Upcoming, we know that our 2012 Nissan Sentra needs new struts (estimated at about $1,100 total cost for parts and labor). Property tax must be paid before 2/28/2023. Thankfully, we have managed, and we should be able to manage those expenses. Our surplus, however, will be lowered, at least for a while.

In this period of inflation, we are unable to lower total spending. We, however, reduce costs, by dining out rarely and by not just “blowing money.” By God's grace, we will survive. (Jesus' words, in Matthew 6:25-34, assure us.)

USSA: the “guvrmint,” in contrast, is not thrifty. It, apparently, spends money like a drunken sailor, with apology to all sailors. Yes, certain outlays are necessary. Others are certainly not. I could unpack my thoughts on necessary verses wasteful spending, but I will not take the time to do so, in this article. Anyone with any fiscal common sense should know what I'm thinking.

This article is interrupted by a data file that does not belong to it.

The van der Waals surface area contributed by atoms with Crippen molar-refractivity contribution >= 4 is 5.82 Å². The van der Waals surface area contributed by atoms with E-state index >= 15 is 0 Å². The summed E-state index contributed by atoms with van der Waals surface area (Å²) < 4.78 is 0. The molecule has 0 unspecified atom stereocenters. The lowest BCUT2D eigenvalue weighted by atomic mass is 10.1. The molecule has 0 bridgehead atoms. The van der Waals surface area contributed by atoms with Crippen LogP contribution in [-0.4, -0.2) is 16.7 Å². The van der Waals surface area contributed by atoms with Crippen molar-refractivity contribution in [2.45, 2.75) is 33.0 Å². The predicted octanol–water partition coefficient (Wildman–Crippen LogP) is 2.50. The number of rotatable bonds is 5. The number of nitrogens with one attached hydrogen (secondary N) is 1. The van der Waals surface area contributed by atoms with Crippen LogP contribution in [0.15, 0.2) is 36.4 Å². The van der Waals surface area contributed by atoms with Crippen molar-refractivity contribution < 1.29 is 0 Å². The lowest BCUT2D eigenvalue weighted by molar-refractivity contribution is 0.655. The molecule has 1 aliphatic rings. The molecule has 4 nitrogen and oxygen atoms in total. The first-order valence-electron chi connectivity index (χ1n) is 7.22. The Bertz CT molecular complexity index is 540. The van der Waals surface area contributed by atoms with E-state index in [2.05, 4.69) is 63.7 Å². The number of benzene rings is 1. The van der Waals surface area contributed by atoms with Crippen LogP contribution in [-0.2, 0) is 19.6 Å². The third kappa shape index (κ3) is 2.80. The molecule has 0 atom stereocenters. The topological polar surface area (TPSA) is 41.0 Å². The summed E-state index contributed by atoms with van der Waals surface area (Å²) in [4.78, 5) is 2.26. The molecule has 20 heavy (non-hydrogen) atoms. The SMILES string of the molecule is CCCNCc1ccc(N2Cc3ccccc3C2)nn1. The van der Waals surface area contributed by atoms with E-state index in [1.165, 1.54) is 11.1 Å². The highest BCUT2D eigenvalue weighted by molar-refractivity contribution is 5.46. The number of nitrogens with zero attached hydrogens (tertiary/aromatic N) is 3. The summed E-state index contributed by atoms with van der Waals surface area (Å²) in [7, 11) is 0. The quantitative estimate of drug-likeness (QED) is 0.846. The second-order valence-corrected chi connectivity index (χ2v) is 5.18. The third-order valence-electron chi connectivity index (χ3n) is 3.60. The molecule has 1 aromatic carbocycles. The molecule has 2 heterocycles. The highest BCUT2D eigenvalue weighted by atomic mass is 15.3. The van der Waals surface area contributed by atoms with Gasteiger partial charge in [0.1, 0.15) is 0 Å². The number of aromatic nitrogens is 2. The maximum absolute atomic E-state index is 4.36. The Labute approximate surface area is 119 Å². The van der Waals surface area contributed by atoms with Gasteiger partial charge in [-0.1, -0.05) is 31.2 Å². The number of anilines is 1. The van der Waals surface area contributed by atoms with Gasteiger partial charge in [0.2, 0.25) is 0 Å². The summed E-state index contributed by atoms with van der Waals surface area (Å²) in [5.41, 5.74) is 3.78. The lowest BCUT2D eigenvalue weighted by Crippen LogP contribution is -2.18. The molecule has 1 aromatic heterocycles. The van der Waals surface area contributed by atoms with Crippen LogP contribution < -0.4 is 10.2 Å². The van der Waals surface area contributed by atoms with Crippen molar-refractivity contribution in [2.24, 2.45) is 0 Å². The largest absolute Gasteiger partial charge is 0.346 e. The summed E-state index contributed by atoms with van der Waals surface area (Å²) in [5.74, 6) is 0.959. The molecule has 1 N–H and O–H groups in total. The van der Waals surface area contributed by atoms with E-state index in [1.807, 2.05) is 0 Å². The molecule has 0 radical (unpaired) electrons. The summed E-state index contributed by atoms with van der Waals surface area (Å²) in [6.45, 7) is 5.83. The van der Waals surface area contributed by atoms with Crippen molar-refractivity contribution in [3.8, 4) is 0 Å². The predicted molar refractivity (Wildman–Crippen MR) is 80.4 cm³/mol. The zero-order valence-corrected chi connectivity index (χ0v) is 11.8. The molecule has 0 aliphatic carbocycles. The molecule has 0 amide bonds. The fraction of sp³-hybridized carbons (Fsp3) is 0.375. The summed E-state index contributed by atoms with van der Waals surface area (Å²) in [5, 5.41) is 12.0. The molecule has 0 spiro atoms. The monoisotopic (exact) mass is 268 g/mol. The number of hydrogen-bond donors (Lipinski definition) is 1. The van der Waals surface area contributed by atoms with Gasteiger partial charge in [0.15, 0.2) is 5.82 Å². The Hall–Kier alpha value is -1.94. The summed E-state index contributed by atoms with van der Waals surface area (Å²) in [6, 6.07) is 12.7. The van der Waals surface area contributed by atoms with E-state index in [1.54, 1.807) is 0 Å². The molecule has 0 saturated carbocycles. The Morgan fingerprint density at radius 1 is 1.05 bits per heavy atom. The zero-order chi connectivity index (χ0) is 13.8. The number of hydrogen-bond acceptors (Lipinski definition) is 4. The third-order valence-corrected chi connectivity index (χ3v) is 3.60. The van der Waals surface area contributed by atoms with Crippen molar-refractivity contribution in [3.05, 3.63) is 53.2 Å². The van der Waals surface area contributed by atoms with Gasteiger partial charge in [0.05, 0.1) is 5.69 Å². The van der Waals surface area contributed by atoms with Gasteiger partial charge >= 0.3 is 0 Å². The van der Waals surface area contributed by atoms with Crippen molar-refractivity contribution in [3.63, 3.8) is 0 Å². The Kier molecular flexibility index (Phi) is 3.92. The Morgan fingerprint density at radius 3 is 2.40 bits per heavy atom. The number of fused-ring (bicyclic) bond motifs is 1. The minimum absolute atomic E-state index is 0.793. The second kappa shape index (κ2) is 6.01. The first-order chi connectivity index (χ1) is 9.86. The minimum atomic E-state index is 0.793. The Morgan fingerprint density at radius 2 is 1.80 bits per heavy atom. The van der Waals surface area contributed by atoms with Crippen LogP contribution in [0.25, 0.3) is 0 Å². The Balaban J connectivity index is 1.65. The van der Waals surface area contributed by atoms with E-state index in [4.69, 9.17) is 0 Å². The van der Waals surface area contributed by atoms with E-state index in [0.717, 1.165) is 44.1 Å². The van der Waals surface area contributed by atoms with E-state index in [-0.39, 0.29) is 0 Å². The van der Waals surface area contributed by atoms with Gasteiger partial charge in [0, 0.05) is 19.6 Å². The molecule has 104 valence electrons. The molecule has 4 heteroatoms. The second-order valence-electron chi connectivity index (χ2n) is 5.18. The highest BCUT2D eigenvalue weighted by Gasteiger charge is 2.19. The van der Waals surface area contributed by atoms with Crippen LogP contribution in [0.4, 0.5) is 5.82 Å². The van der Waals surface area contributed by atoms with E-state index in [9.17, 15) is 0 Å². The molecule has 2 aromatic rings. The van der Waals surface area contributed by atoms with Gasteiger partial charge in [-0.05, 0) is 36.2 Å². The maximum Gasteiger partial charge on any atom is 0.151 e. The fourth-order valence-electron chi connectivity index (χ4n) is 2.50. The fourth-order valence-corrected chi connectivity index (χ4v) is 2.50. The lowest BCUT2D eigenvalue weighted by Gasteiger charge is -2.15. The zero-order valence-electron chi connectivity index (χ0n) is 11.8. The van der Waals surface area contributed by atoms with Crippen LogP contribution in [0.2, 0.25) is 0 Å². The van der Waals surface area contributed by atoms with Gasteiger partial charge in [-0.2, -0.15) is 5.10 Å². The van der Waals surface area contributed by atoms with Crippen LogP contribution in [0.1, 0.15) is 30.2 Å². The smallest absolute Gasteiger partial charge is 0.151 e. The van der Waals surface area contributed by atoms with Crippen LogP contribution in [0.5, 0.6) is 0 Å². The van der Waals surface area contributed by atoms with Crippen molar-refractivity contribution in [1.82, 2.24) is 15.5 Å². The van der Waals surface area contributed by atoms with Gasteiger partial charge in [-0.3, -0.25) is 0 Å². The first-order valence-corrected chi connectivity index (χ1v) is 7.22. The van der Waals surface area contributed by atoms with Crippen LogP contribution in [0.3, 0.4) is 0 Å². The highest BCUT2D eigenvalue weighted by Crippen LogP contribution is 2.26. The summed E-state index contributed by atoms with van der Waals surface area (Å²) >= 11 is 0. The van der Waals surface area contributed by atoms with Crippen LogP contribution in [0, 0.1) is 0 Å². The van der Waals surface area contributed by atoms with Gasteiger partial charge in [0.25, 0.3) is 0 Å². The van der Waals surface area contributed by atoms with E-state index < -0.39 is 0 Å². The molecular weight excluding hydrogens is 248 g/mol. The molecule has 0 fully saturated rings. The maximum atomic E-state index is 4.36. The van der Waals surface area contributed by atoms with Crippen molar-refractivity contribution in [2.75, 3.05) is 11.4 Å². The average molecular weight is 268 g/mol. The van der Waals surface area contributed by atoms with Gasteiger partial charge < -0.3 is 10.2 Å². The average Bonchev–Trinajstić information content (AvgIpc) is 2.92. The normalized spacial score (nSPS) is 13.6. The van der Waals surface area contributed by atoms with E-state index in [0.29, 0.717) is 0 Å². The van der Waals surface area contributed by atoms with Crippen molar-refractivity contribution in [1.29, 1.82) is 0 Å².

Any “guvrmint” that has had to raise its debt ceiling limit 1.25 times a year, in each year, from 1960 to 2022, has a spending problem or obsession! That's what our “guvrmint” has been doing.

My article of 1/11/2021 cited a credible source, which indicated that, in 2014, the “guvrmint” started spending more than it brought in. Could you imagine spending more than your income, for nine inclusive years in a row? That's what our “guvrmint” has been doing, under various Presidents and Congresses.

 The “guvrmint” needs to remove some of the “piglets” that are sucking on the “tits.”


The search of my website by “debt” finds the following six articles, listed below, in chronological order. This is my seventh article on the subject of national debt.